British Prime Minister Theresa May has launched a major consultation to oversee a new law to address domestic violence and the way victims are treated by police.

May has said that these issues were a "key priority" for the government. The PM has pledged that "no stone will be left unturned in delivering a system that increases convictions and works better for victims".

She added: "I believe that the plans I have announced today have the potential to completely transform the way we think about and tackle domestic violence and abuse.

"There are thousands of people who are suffering at the hands of abusers, often isolated and unaware of the options and support available to them to end it. Given the central importance of victim evidence to support prosecutions in this area, raising public awareness – as well as consolidating the law – will prove crucial."

The proposed Domestic Violence and Abuse Act aims to resolve inconsistencies in the use of existing offences. Director of Public Prosecutions Alison Saunders said domestic abuse was often underreported "and therefore any new initiative which encourages victims to come forward is to be applauded".

A study by the Office for National Statistics (ONS) reported that women were more likely to report having experienced domestic abuse than men. Domestic abuse-related crimes recorded by the police accounted for approximately 1-in-10 of all crimes.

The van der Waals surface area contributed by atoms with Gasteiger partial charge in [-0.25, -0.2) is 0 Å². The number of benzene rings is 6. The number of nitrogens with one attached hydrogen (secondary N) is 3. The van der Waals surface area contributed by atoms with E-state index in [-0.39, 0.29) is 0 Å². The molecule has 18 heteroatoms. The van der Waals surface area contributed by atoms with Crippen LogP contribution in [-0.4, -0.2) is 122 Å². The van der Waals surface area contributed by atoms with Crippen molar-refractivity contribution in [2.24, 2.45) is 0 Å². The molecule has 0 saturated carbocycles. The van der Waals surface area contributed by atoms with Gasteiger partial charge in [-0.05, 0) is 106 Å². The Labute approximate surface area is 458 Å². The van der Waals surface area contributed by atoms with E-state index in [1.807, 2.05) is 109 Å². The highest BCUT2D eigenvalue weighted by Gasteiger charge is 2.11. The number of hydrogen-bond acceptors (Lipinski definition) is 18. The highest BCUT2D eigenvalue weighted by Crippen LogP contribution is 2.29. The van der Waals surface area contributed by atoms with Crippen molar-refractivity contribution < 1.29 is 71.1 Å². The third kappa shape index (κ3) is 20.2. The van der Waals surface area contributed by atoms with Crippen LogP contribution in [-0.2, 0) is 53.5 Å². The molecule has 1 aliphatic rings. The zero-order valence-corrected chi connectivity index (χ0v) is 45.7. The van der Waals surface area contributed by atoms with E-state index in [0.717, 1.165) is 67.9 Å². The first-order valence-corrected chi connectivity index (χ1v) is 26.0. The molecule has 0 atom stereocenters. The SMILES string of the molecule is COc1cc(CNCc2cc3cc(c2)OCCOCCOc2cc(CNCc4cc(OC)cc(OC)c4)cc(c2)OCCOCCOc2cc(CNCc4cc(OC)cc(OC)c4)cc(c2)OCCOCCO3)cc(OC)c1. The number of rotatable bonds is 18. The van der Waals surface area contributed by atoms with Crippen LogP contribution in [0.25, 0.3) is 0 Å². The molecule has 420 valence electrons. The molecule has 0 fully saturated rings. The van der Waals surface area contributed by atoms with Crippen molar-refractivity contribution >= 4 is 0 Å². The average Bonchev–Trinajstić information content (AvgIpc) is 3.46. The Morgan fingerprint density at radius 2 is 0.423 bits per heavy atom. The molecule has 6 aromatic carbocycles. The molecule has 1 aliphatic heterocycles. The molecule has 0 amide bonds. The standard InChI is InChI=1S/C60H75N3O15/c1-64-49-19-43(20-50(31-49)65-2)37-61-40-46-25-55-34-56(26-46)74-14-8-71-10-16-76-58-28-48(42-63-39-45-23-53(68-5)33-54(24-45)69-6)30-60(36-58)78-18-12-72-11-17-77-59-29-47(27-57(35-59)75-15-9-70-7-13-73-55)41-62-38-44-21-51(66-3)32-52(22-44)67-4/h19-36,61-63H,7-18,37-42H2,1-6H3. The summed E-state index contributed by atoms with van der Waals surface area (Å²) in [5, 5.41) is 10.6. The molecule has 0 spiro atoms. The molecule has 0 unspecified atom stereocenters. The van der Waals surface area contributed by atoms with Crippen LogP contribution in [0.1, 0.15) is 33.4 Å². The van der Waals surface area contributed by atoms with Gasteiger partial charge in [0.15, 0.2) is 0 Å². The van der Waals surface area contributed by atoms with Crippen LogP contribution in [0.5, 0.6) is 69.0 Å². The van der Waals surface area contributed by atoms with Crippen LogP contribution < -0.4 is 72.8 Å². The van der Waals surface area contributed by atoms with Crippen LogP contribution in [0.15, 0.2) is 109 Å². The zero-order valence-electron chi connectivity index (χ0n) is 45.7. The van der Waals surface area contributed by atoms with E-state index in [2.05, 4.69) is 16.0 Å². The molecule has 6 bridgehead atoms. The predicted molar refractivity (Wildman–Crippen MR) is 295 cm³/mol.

The ONS estimates there were will be 1.8 million adults aged 16-59 who report being a victim of domestic abuse, in the year ending March 2016.

Baroness Helen Newlove, Victims' Commissioner for England and Wales welcomed the consultation but cautioned any new legislation would take at least 18 months to come into force.

"I have met victims who have been dangled out their front window to scare them, who have been thrown into baths to be woken up from being beaten up," she told the BBC: "These are horrendous issues. I want to make sure there's more meat on the bone [of legislation] and that victims do feel they have the confidence to come forward."

A review by Newlove suggested the need for a trained professional, with sufficient knowledge of the criminal justice system, to listen to victims' needs.

Offering victims the opportunity to make a Victim Personal Statement (VPS) was also mooted. She told ITV Granada Reports: "The offer should be made to all victims in order to begin to address the imbalance of justice."

Direct action group Sisters Uncut say that Theresa May's £20m ($24.8m) funding for domestic violence refuges is a short term solution.

"After six years of Tory cuts, the outlook for non-binary people and women trying to escape domestic violence is increasingly bleak, with survivors being trapped in violent homes by Tory policies," a spokesperson said. "Support services have been decimated by austerity, and this comparatively tiny pot of money will not restore them."

When May's consultation was announced, The Secret Barrister, an award-winning anonymous commentator on the British legal system, tweeted that reversing funding cuts to the legal aid system and courts would benefit victims of domestic violence more than new laws.